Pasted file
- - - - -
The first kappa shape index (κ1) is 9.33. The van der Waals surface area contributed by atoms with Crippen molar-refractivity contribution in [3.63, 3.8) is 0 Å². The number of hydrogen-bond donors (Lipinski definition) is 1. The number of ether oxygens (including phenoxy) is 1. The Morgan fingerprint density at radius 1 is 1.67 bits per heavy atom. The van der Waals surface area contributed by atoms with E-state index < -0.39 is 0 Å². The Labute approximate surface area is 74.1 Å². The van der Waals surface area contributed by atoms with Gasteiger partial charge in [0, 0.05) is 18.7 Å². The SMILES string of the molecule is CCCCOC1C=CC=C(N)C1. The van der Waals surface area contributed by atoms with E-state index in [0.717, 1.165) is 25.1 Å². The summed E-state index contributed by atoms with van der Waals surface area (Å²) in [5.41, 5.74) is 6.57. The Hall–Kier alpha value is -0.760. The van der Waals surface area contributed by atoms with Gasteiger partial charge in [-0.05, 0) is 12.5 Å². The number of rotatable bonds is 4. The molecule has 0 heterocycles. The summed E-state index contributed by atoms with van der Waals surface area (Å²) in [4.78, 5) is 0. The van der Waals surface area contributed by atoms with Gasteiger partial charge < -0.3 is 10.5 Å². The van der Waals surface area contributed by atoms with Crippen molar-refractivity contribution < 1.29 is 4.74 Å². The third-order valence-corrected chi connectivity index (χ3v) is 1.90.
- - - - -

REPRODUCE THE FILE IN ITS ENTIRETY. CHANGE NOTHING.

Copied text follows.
The first kappa shape index (κ1) is 9.33. The van der Waals surface area contributed by atoms with Crippen molar-refractivity contribution in [3.63, 3.8) is 0 Å². The number of hydrogen-bond donors (Lipinski definition) is 1. The number of ether oxygens (including phenoxy) is 1. The Morgan fingerprint density at radius 1 is 1.67 bits per heavy atom. The van der Waals surface area contributed by atoms with E-state index < -0.39 is 0 Å². The Labute approximate surface area is 74.1 Å². The van der Waals surface area contributed by atoms with Gasteiger partial charge in [0, 0.05) is 18.7 Å². The SMILES string of the molecule is CCCCOC1C=CC=C(N)C1. The van der Waals surface area contributed by atoms with E-state index in [0.717, 1.165) is 25.1 Å². The summed E-state index contributed by atoms with van der Waals surface area (Å²) in [5.41, 5.74) is 6.57. The Hall–Kier alpha value is -0.760. The van der Waals surface area contributed by atoms with Gasteiger partial charge in [-0.05, 0) is 12.5 Å². The number of rotatable bonds is 4. The molecule has 0 heterocycles. The summed E-state index contributed by atoms with van der Waals surface area (Å²) in [4.78, 5) is 0. The van der Waals surface area contributed by atoms with Gasteiger partial charge < -0.3 is 10.5 Å². The van der Waals surface area contributed by atoms with Crippen molar-refractivity contribution < 1.29 is 4.74 Å². The third-order valence-corrected chi connectivity index (χ3v) is 1.90.